Hancock is more than a canal town, railroad town or a simple stop along the Interstate; rather it
is a transportation hub. Located in the narrowest part of the state of Maryland, Hancock is only
two miles from Pennsylvania and directly across the river from West Virginia. Hancock, as a
crossroads of transportation, is a testament to human ingenuity, for it has been an integral part
in the development of the National Road, the Chesapeake & Ohio Canal, the Western Maryland
Railroad, and now two major interstates.
Originally known as “Tonoloway settlement,” Hancock was home to the Susquehannock Native
American tribe. By the 1730s, accounts appear of raids and skirmishes between the natives and
Located near a natural ford in the Potomac, Hancock was a prime location. The building of Fort
Stoddard in 1755, construction of the National Road through the town in 1818; the arrival of
the C&O Canal in the 1830’s; Western Maryland Railroad arrival in 1905; today it continues as
a junction along major interstates and highways. Hancock’s location, has lent itself to being a
transportation hub of human ingenuity – from the C&O Canal to the Sideling Hill cut on I-68.
Hancock has had a few major industries over the years – glass-making, a cement mill, and apple
growing and harvesting – that have contributed to the town’s modest prosperity.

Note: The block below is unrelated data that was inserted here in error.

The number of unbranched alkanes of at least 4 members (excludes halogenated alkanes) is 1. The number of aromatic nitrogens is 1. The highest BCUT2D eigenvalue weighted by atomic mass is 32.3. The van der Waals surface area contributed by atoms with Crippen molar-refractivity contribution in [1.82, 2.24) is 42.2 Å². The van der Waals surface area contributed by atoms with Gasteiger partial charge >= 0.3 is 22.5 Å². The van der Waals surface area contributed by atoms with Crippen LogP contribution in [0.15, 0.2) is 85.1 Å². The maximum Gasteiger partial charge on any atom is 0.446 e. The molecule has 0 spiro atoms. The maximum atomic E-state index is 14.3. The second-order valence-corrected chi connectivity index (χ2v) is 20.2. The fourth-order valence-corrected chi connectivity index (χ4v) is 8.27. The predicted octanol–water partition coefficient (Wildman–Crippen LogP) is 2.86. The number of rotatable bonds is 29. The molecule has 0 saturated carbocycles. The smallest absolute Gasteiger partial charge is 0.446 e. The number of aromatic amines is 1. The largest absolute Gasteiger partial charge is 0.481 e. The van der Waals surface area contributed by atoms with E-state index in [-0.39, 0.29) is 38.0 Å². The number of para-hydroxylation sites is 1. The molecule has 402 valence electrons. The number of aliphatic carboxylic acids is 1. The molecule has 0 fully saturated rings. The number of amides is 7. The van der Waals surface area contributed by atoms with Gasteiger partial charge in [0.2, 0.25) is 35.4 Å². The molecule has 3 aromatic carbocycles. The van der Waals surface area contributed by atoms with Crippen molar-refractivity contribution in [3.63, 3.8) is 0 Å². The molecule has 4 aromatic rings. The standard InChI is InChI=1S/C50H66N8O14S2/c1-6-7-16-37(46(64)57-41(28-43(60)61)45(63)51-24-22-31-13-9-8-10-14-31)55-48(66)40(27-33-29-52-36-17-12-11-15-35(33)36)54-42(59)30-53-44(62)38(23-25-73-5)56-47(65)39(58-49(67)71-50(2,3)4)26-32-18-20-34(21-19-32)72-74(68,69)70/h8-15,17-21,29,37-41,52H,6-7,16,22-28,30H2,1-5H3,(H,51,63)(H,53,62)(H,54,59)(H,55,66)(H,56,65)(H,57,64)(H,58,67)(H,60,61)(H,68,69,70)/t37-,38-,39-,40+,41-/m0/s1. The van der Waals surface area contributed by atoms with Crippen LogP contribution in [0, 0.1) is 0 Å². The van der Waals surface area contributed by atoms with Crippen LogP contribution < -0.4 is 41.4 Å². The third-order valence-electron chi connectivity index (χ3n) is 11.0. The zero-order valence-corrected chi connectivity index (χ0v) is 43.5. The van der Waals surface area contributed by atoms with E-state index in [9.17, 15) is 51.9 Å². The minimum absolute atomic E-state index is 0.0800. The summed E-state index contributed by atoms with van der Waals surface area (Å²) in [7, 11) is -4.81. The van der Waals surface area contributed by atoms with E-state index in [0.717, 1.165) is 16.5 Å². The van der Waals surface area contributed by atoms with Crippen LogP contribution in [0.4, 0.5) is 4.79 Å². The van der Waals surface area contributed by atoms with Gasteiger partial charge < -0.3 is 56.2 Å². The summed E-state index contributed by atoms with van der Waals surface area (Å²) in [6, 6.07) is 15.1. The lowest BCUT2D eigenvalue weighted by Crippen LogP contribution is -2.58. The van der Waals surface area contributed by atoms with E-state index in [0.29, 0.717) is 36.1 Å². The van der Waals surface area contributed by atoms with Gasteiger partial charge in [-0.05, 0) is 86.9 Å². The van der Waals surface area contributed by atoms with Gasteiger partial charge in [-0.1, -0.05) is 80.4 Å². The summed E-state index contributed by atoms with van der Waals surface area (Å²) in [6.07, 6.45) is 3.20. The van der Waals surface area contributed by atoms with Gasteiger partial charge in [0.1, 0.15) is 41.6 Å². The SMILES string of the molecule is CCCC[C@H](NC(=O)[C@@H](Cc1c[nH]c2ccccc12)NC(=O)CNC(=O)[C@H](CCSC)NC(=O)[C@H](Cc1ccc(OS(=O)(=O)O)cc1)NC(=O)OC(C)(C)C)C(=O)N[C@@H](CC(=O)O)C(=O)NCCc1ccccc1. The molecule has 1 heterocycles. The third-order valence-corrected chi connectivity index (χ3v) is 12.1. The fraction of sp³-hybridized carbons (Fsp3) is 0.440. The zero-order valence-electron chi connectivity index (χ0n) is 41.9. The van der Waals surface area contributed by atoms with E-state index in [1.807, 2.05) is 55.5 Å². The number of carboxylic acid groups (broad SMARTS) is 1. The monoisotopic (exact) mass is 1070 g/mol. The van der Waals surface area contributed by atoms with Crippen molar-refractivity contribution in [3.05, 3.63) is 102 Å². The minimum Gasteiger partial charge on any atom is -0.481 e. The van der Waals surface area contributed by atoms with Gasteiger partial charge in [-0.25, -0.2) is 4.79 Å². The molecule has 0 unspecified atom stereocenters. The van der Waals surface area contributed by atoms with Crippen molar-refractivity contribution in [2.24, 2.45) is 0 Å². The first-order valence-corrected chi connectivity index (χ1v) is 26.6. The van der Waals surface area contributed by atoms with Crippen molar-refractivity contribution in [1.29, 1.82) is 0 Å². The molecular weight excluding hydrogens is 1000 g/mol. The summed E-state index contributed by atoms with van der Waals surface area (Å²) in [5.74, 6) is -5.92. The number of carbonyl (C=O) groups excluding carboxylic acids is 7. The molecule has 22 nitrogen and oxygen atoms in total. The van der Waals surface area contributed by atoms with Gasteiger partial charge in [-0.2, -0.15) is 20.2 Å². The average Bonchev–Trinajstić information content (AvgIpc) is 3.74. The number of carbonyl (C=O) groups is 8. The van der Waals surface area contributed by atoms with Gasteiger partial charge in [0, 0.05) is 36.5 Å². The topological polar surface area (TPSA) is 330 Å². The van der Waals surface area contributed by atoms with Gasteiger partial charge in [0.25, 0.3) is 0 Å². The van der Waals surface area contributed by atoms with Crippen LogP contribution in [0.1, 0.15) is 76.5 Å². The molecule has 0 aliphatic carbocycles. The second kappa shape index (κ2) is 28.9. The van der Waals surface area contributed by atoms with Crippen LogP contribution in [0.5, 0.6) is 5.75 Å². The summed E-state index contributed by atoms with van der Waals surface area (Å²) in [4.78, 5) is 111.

Besides all the hustle of transportation, the town of Hancock also witnessed an early
Confederate attack in January of 1862. James Ripley Smith, a canal merchant whose home and
store on the canal were in the line of fire:
The citizens of Hancock left by orders of the Southern General Jackson 1 and ½ hours
to leave, at one o clock they came cannonading but we replyed which silenced them
before night. About 100 shots were exchanged, one part of a shell hit my house and
smoke house, a ball lodged in the garden in the ground and many other places in town.”
Fortunately for the residents of this time, no major civil war engagements happened in this
town and life went on. Hancock has always been a peaceful stop along the towpath. In the
heyday of the canal, it was oft-noted that “At Hancock, 14 mile level, you could see bass
swimming alongside the boat. From Dam No. 6 down, you could catch bass and see clear
as canaller Theodore Lizer recalled. And as canaller J.P. Mose observed, there’s “A lot
of nice scenery around Hancock, and Big Pool.”2
the quiet of the towpath as you stroll under the canopy of trees , hear the rush of the Potomac
River, and enjoy one of the most serene sections of the canal.
Contrast that transportation cross roads with